Much of the hearing focused on whether there should be a distinction between official acts by Trump pursuant to his presidential duties and his private conduct.

How the court decides the dispute could determine Trump’s legal fate and will likely set the rules of criminal exposure for future presidents.”

Here are the key takeaways:


 As the justices wrestled with the nuances of the case and a series of complicated hypotheticals, it seemed increasingly unlikely the court would offer a clear answer on whether Trump may be prosecuted for his effort to overturn the 2020 election.

The upshot is that the Supreme Court appeared likely to leave much of that work to lower courts, proceedings that could take months and further delay a trial that had originally been set for March 4.

That outcome would play into Trump’s strategy of delay and jeopardize a trial before the election.

Chief Justice John Roberts at one point criticized the unanimous and scathing ruling against Trump from the US Court of Appeals for the DC Circuit that would have allowed his case to quickly move to a trial. Roberts suggested the appeals court didn’t lay out an adequate reason for why virtually all of Trump’s actions were subject to prosecution.

“As I read it, it says simply a former president can be prosecuted because he’s being prosecuted,” Roberts said skeptically. ‘Why shouldn’t we either send it back to the court of appeals or issue an opinion making clear that that’s not the law?’ ”


 “In a notable series of concessions, Trump’s attorney John Sauer acknowledged that some of the alleged conduct supporting the criminal charges against the former president were private.

The admission shows how much ground Sauer gave up during the hearing, after Trump had made more sweeping claims in his legal briefs earlier this year, asserting that the entire prosecution should be thrown out.

Trump himself has continued to lobby for absolute immunity, including before his appearance at a New York court where he’s on trial for business fraud.

Justice Amy Coney Barrett was the first to pin Sauer down on the distinction between official and personal acts alleged in the charges. He tentatively agreed with how, in court filings, the special counsel had labeled particular acts as private – acts that alleged that Trump plotted with his private attorneys and campaign advisers to spread bogus election fraud claims, to file false court filings and to put forward fraudulent sets of electors. As part of the exchange, he conceded those private acts would not be covered by presidential immunity.

In a later back and forth with Justice Elena Kagan, Sauer muddied the waters.

He said that Trump’s phone call with Georgia Secretary of State Brad Raffensperger , in which he requested Raffensperger “find” enough votes to flip the results, was not an official act. But Sauer claimed Trump was acting in an official capacity in his conversation with the Republican National Committee about assembling slates of so-called “fake electors” and his call for the Arizona lawmakers to hold a hearing on election fraud.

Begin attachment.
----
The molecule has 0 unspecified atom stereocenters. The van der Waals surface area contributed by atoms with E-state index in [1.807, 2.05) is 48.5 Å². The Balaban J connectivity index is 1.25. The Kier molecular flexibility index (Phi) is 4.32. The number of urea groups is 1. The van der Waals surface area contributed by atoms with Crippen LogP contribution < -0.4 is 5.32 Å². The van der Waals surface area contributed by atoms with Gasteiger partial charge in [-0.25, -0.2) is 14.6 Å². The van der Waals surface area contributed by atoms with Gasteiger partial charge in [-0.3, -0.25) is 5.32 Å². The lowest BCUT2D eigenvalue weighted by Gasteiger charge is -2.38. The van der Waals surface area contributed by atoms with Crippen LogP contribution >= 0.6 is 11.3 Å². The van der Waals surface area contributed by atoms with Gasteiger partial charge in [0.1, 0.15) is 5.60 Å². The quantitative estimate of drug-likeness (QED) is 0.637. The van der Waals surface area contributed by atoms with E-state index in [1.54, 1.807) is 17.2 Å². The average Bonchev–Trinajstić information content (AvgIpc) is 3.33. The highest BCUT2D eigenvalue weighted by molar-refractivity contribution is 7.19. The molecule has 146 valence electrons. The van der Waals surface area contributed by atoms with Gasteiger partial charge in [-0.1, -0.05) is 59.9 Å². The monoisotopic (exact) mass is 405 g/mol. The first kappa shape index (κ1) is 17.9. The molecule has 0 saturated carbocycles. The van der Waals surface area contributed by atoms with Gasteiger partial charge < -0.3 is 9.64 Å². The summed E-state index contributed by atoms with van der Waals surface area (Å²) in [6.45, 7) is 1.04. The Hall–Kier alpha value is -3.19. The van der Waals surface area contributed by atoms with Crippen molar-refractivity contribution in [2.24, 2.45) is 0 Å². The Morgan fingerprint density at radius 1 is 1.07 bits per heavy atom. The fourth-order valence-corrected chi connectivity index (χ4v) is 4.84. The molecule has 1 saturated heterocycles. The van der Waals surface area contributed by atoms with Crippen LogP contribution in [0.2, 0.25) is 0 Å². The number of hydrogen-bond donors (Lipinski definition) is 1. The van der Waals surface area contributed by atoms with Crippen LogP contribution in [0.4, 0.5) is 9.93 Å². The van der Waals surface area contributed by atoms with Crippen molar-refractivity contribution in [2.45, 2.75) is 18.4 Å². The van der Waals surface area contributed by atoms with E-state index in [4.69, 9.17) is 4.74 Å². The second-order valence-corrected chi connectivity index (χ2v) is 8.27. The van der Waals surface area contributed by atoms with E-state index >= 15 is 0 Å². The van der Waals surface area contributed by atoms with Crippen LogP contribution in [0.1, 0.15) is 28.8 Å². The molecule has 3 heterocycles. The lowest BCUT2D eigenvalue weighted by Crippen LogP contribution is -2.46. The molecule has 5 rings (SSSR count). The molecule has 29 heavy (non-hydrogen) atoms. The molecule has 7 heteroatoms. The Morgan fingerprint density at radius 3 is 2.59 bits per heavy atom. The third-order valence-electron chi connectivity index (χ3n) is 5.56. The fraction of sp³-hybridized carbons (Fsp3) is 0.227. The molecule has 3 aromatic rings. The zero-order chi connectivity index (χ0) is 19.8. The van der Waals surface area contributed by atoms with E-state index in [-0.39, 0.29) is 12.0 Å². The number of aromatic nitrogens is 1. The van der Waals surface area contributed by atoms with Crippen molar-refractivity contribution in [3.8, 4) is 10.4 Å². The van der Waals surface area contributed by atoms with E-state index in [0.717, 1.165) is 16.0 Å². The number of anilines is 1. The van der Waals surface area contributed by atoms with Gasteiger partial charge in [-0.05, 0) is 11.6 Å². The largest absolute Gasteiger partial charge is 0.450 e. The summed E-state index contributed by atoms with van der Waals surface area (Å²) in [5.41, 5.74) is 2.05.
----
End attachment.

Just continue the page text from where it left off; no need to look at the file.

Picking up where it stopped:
Sauer’s willingness to commit to the idea that some allegations in the indictment weren’t protected by immunity was an extraordinary walk back of what had been the former president’s position up to that point.

But the Trump lawyer may be hoping that the move will encourage the justices to order more proceedings on deciding what’s private and what’s public in the indictment, a move that could seriously delay the case’s march to trial.”


“Several members of the court’s conservative majority – including Barrett – appeared concerned about the scope of Trump’s claim that he is entitled to “absolute” immunity.

Trump’s attorney, Sauer, faced a series of hostile questions in the early moments of the hearing about that position.

What will likely prove critical – and what was not clear from the arguments – is how the Supreme Court sends the case back to lower courts for more review.

Barrett at one point sketched out how the case could move to trial quickly: Smith could simply focus on Trump’s actions that were private and not official.

“The special counsel has expressed some concern for speed,” Barrett said. She asked DOJ attorney Michael Dreeben if the trial court can sort out what’s official or private acts of the presidency or whether there “another option for the special counsel just to proceed on the private conduct?”

Prosecutors could, hypothetically, draft a slimmed-down superseding indictment that strips out the potentially official acts.